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Rask Visited Children's Hospital

by Staff Writer / Boston Bruins
BOSTON, MA – After making a trip to Engine 7 Wednesday, Boston Bruins netminder Tuukka Rask headed to the Children’s Hospital Boston on Thursday afternoon. 


Getting in the holiday sprit, the Savonlinna, Finland, native held off on the Black & Gold and instead opted for his Bruins Saint Patrick’s Day jersey. Along with that, he sported a green leprechaun hat – complete with a faux beard – to be possibly the tallest leprechaun anyone has ever seen at 6-foot-3.

Starting off the visit, Rask met up with current pediatric patients in the hospital’s playroom where they welcomed him with a table full of arts and crafts.

Continuing with the theme, Rask and the children decorated buckets with Saint Patrick’s Day stickers and made it their own with glittery green and silver sticker letters.  Once the Bruin put his personal touch on his bucket, embellishing it with his nickname “Tuuks, ” he helped his new friends do the same.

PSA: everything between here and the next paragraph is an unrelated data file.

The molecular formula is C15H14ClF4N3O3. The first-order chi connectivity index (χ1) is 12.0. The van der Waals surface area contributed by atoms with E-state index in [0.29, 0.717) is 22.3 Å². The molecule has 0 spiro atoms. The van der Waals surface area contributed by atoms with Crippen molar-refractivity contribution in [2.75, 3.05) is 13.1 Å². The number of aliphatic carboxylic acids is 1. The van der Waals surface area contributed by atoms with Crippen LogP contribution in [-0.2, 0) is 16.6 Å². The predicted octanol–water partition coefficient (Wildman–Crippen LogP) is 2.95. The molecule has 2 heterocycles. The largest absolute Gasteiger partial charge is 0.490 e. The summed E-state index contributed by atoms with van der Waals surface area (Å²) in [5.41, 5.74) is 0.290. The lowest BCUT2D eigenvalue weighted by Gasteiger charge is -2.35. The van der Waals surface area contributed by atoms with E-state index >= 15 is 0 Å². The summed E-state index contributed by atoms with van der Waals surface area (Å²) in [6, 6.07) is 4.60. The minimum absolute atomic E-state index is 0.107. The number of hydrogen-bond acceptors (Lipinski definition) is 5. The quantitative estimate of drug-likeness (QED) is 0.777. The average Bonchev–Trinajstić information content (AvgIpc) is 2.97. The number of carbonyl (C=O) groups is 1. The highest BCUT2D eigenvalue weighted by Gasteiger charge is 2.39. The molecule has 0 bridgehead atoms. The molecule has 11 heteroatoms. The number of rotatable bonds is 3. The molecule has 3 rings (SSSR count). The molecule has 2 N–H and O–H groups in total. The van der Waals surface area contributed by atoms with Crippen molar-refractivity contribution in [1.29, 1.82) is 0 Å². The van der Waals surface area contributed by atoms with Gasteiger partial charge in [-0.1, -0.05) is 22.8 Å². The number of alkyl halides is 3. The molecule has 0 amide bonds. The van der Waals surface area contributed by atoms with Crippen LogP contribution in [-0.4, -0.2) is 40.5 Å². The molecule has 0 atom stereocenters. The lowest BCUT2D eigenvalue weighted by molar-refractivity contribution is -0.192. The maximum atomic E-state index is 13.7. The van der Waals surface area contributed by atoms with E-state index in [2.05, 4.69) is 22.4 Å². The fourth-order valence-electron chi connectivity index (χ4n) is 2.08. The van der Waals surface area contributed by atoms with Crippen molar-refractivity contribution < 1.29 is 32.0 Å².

The Bruin seemed to have no issue in getting down to the children’s level – being completely comfortable in playing and hanging out on the ground.

“I’m at their level all the time,” joked Rask.

One vivacious patient, 9-year-old Adriana from Brooklyn, got the chance to interview the Bruin for NESN.

“It’s a lot of fun,” said Rask on being a hockey player.  “But it’s not as much fun as decorating these things with you guys, but it’s a lot of fun.”

Another, of many, patients he chatted with was 6-year-old Kaylee from Rhode Island.  While posing for a picture for her mom and others, Rask also took out his cell phone and snapped a shot of the two together for his own keepsake.

“I’ve actually never been here. It’s my first time – it’s a really nice place,” said Rask.  “It was fun – to just hang around and try to make it as normal as possible.”

Rask gave out Bruins gift bags, and special Bruins Saint Patrick’s Day pucks, signed by the goalie himself, before heading out to see other patients who couldn’t make it to the playroom.

Room by room, Rask helped lift the spirits of these patients by being genuine, talkative, and empathetic to every child he encountered – telling them to get better soon.

“I think it’s the same for me,” Rask said. “It’s a reaction both ways – you see those kids smiling and then it makes you smile, obviously.”

--- Elisabeth Flynn
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